A strong educational system is required to foster future innovators.
Learning to read, write, and do arithmetic was not always mandated by the government. Innovative individuals saw the benefits of public education and fought hard to make it a reality. Indiana was a leader in this effort when, in 1816, the original Indiana Constitution took responsibility for the education of Hoosiers in Article 8:
“Knowledge and learning, general diffused throughout a community, being essential to the preservation of a free government; it should be the duty of the General Assembly to encourage, by all suitable means, moral, intellectual, scientific, and agricultural improvement; and provide, by law, for a general and uniform system of Common Schools, wherein tuition shall without charge, and equally open to all.”
How has Indiana’s early emphasis on education impacted this state?
While students today still learn the basic reading, writing, and arithmetic curriculum, the education system in the United States has become much more sophisticated. Since the dawn of the digital age, classrooms have increasingly become more technologically savvy. Innovative teachers are using gaming and online environments to teach students complex ideas, like anatomy. Some schools are increasingly turning completely digital and replacing old textbooks with tablets. The state of Indiana is even awarding millions of dollars in grants to schools to go digital.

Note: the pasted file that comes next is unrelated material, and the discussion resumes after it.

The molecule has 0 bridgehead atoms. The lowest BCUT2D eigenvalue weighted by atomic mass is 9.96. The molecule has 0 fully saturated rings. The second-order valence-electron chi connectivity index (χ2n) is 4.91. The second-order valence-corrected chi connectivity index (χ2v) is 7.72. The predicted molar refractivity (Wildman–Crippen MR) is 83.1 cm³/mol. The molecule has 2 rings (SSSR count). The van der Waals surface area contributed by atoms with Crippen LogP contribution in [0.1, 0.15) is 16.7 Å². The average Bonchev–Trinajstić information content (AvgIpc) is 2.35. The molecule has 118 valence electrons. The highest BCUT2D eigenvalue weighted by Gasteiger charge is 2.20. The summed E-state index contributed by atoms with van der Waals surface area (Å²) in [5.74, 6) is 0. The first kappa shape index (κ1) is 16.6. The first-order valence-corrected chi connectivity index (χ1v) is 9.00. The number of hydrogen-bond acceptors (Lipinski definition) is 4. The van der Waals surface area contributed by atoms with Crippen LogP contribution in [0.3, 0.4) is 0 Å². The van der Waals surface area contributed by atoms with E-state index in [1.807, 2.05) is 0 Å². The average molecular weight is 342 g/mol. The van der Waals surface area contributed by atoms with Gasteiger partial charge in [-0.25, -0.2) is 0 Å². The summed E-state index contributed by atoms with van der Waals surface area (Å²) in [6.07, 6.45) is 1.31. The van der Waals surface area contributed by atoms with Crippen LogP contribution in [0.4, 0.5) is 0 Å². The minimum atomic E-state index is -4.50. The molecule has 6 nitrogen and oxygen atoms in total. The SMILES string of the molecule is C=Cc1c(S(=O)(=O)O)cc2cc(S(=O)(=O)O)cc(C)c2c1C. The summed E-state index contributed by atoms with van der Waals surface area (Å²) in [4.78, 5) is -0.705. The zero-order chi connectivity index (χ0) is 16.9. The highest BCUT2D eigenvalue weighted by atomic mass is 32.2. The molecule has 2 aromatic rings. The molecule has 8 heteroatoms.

How will digitization change how we learn?
While grade school and high school are here to stay, the rise of charter schools, magnet schools and new approaches of teaching/learning continue to evolve. The future of universities as we know them also seems uncertain. The growing debt of students, the rise of open access online courses, and the decline of the tenure system all spell change for the future of higher education.
What do you want education to look like in the future?
In April and May, Indiana Humanities is exploring the topic of “innovation,” as part of its Spirit of Competition theme. This post was written by Jenny Kalvaitis, an intern for Indiana Humanities and a Master’s candidate in Public History at IUPUI.